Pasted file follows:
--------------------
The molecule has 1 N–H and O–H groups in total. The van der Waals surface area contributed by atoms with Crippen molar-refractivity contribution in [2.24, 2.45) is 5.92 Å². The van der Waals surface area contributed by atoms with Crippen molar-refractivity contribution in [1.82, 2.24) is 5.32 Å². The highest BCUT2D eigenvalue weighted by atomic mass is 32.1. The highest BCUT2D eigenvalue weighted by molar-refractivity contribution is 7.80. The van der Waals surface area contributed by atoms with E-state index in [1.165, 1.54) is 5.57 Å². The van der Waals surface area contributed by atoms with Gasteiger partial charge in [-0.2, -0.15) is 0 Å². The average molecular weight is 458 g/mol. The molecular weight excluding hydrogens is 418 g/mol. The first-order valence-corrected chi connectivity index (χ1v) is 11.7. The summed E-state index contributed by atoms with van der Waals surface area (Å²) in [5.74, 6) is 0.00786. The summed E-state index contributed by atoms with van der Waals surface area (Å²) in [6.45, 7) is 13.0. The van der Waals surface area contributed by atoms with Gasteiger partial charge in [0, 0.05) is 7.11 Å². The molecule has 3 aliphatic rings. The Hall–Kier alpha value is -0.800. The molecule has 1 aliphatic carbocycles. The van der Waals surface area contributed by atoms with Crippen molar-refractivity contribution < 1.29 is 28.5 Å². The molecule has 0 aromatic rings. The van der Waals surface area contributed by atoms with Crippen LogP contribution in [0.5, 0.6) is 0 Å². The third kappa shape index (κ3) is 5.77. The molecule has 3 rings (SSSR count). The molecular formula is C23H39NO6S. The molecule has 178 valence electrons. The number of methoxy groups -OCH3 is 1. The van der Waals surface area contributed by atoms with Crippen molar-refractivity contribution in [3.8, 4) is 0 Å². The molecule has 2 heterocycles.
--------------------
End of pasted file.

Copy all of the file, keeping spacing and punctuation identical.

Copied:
The molecule has 1 N–H and O–H groups in total. The van der Waals surface area contributed by atoms with Crippen molar-refractivity contribution in [2.24, 2.45) is 5.92 Å². The van der Waals surface area contributed by atoms with Crippen molar-refractivity contribution in [1.82, 2.24) is 5.32 Å². The highest BCUT2D eigenvalue weighted by atomic mass is 32.1. The highest BCUT2D eigenvalue weighted by molar-refractivity contribution is 7.80. The van der Waals surface area contributed by atoms with E-state index in [1.165, 1.54) is 5.57 Å². The van der Waals surface area contributed by atoms with Gasteiger partial charge in [-0.2, -0.15) is 0 Å². The average molecular weight is 458 g/mol. The molecular weight excluding hydrogens is 418 g/mol. The first-order valence-corrected chi connectivity index (χ1v) is 11.7. The summed E-state index contributed by atoms with van der Waals surface area (Å²) in [5.74, 6) is 0.00786. The summed E-state index contributed by atoms with van der Waals surface area (Å²) in [6.45, 7) is 13.0. The van der Waals surface area contributed by atoms with Gasteiger partial charge in [0, 0.05) is 7.11 Å². The molecule has 3 aliphatic rings. The Hall–Kier alpha value is -0.800. The molecule has 1 aliphatic carbocycles. The van der Waals surface area contributed by atoms with Crippen molar-refractivity contribution < 1.29 is 28.5 Å². The molecule has 0 aromatic rings. The van der Waals surface area contributed by atoms with Crippen LogP contribution in [0.5, 0.6) is 0 Å². The third kappa shape index (κ3) is 5.77. The molecule has 3 rings (SSSR count). The molecular formula is C23H39NO6S. The molecule has 178 valence electrons. The number of methoxy groups -OCH3 is 1. The van der Waals surface area contributed by atoms with Crippen molar-refractivity contribution in [3.8, 4) is 0 Å². The molecule has 2 heterocycles.